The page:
A recent study by the Commonwealth Bank has found young children have little understanding of where money actually comes from.
The bank surveyed 500 children aged 5 to 16, and found almost half of the five-year-olds thought their parents got free money from a machine in the wall after inserting a card.
One third of the five-year-olds thought there was a person hiding in the machine giving their parents money.
And when it came to online purchases, 18 per cent of seven-year-olds thought games and toys bought online didn't cost a cent.
Justine Davies, a finance editor and commentator at Canstar, says the results are believable.
"I'm only talking anecdotally, but what I hear from financial advisors and parents is that kids just don't understand where money comes from," says Davies.
"I didn't find the results surprising."
She says our world of online transactions and card payments means young children don't get exposed to actual cash, so they don't always understand the value of money.
"We get paid electronically, we pay most of our bills electronically," says Davis.
"At best our kids might see us hand over a debit or credit card at the supermarket, but unless we have taken the time to explain it to them, they have no way of knowing that card equates to cash."
Especially for younger children, Davies says physical cash is important in teaching children the value of money.
"Even if we do explain the whole earning and spending thing to them, our kids aren't getting the reinforcement of that lesson via observation," says Davis.
"So it's very easy for them to think that money just comes out of the wall – or not even think about it at all."
Davies says children are never too young to start learning about money – if they can have a conversation, she says, they're old enough to start learning the basics.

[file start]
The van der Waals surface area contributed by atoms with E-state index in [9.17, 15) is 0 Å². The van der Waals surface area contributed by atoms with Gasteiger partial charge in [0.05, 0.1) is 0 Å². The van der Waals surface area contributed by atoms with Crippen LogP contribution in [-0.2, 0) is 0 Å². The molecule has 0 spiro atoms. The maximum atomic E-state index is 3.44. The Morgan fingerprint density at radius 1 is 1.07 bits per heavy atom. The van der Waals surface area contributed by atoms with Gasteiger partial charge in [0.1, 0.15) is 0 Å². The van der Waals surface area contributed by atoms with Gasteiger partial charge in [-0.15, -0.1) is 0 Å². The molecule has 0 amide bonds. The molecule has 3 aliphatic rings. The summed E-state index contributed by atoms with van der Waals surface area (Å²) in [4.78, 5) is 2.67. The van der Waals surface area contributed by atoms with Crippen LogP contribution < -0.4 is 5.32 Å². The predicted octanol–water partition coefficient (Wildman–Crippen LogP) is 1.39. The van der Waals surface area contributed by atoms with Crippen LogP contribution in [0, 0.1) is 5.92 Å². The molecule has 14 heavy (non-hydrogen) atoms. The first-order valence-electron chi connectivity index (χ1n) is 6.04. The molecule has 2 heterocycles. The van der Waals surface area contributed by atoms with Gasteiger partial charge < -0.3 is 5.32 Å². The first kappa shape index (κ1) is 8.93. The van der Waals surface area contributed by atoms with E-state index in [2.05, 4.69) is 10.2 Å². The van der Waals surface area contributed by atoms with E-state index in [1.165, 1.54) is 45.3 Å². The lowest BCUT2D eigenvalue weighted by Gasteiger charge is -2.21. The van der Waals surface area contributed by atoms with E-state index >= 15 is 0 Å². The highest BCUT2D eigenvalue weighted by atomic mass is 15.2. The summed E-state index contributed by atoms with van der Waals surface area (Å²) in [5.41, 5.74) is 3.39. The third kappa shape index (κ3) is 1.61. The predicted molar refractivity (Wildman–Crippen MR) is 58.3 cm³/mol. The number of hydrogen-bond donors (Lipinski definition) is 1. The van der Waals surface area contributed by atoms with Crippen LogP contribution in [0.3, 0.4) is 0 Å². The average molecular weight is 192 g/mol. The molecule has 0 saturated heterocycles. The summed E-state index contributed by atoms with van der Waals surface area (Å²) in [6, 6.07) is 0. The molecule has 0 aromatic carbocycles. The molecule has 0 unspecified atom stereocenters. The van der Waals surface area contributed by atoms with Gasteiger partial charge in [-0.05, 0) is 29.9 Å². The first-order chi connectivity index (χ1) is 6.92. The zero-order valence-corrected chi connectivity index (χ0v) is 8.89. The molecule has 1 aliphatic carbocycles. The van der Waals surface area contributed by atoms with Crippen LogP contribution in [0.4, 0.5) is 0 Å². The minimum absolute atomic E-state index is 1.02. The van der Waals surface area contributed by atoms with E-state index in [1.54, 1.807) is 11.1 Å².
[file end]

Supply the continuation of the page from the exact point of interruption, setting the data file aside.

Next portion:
"They can certainly understand that mummy and/or daddy go to work to earn money, to spend on the things the family needs," says Davies.
"They can also understand, if you show them, that a certain amount of money can only buy a certain amount of stuff."
Davies says part of the problem is parents not letting their children learn the importance of saving.
While it might be tempting to chip in to help them buy their coveted Xbox game, Davies says children learn well by having to buy things on their own.
"Once they start school and earn their own pocket money, they will very quickly understand and appreciate the spending power - and lack of power - of a dollar," says Davies.
"I can tell you as a mum of three that the things my kids buy with their own money are looked after far more carefully than the things they have been given."
Given that we live in a world of digital transactions Davies says it's certainly important for children to learn about online spending and saving, but they do need to be a little older.
"Once children reach the double digits they're likely to be online anyway, so they're old enough to understand that online connection," says Davies.
"It's becoming easier because kids are already online these days, they understand to keep passwords safe," Davies continues. "But it comes down to parents teaching their kids when they think they're ready."
Tips for teaching kids about money
Make it visible
"Young children need to learn by observation, so try to use cash to pay for things, rather than a card, as often as you can," says Davies.
She suggests involving them in the grocery shopping by trying to work out how to stick to a cash budget is a good idea.
Give them some power
Even with a couple of dollars, by setting them loose in the local Reject Shop or their school canteen is a great way to let them figure out how to spend their money.
Give them pocket money
Again, it's about giving your child some responsibility when it comes to spending money, but make them put the money towards some of their nonessentials.
"My kids, for example, have to use their own money for tuckshop if they want to buy something, and for toys or iPad apps," says Davies. "It teaches them the opportunity cost of money – competing wants – and it's interesting to see where they put their priorities."